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Medicina is published by MDPI from Volume 54 Issue 1 (2018). Articles in this Issue were published by another publisher in Open Access under a CC-BY (or CC-BY-NC-ND) licence. Articles are hosted by MDPI on mdpi.com as a courtesy and upon agreement with Lithuanian Medical Association, Lithuanian University of Health Sciences, and Vilnius University.
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Medicina 2017, 53(5), 316-322; https://doi.org/10.1016/j.medici.2017.11.001 (registering DOI)

Rat spinal ganglia in assessment of protective action of antioxidants: A morphological study

1
Department of Histology and Embryology, Bogomolets National Medical University, Kyiv, Ukraine
2
Shupyk National Medical Academy of Postgraduate Education, Kyiv, Ukraine
*
Author to whom correspondence should be addressed.
Received: 30 January 2017 / Revised: 7 November 2017 / Accepted: 21 November 2017 / Published: 29 November 2017
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Abstract

Background and objective: Mercury pollution is one of the most pressing environmental problems. Therefore, the impact of mercury on human body, the nervous system in particular, remains topical. The aim of the study was to identify the morphological characteristics of neurons and neuroglia in spinal ganglia of rats receiving antioxidants in the presence of small doses of mercury (II) chloride.
Materials and methods: A total of 100 white Wistar rats were divided into 5 series (10 groups), with 10 animals in each group. The first series comprised intact animals receiving saline solution instead of drugs administered in other series (control). In the second series 10 injections of mercury (II) chloride were performed (group of short-term neurointoxication) and 50 injections (group of long-term neurointoxication). In the third to the fifth series, the short- and long-term neurointoxication was followed by 10 daily injection of the drugs: unithiolum, thiotriazolinum and mildronate respectively. Spinal ganglia were obtained two weeks after the completion of drugs administration and studied microscopically and ultramicroscopically.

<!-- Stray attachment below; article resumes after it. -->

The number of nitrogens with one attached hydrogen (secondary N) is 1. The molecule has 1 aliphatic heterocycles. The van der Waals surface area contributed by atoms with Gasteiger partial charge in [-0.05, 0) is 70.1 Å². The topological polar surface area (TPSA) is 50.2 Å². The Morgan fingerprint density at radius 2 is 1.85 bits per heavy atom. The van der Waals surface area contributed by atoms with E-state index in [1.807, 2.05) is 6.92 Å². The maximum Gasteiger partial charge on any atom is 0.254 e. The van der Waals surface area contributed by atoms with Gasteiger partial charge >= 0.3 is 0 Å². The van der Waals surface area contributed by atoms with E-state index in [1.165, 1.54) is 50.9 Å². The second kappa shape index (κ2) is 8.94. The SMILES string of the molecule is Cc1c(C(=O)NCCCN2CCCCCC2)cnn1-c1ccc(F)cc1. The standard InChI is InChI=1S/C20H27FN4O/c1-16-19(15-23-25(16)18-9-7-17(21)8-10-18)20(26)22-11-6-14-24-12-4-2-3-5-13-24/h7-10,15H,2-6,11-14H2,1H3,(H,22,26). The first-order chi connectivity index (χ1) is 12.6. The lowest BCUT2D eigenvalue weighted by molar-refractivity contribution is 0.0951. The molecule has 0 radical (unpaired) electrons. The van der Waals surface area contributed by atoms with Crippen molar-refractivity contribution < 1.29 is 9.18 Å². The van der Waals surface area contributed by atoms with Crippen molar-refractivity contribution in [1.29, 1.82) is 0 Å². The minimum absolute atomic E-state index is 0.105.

Results: Administration of thiotriazolinum, unithiolum and mildronate mitigated manifestations of toxic effects of mercury (II) chloride on spinal ganglia. Unithiolum and thiotria-zolinum activated synthetic processes, while mildronate had a positive effect on restoration of cells metabolism.
Conclusions: Morphological data show that unithiolum and thiotriazolinum action decreases toxic effects of mercury chloride and are similar. They demonstrate pronounced activation of synthetic processes in sensory neurons and satellite cells of spinal ganglia. Mildronate also restores cell ultrastructure and has more pronounced effect on their energetic processes and interaction between neurons and satellite cells.
Keywords: Mercury chloride; Antioxidants; Neurons; Satellite cells Mercury chloride; Antioxidants; Neurons; Satellite cells
This is an open access article distributed under the Creative Commons Attribution-NonCommercial-NoDerivatives License (CC BY-NC-ND) (CC BY-NC-ND).

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Sokurenko, L.M.; Savchyna, M.O.; Litus, V.I.; Kaminsky, R.F.; Ehaikovsky, Y.B. Rat spinal ganglia in assessment of protective action of antioxidants: A morphological study. Medicina 2017, 53, 316-322.

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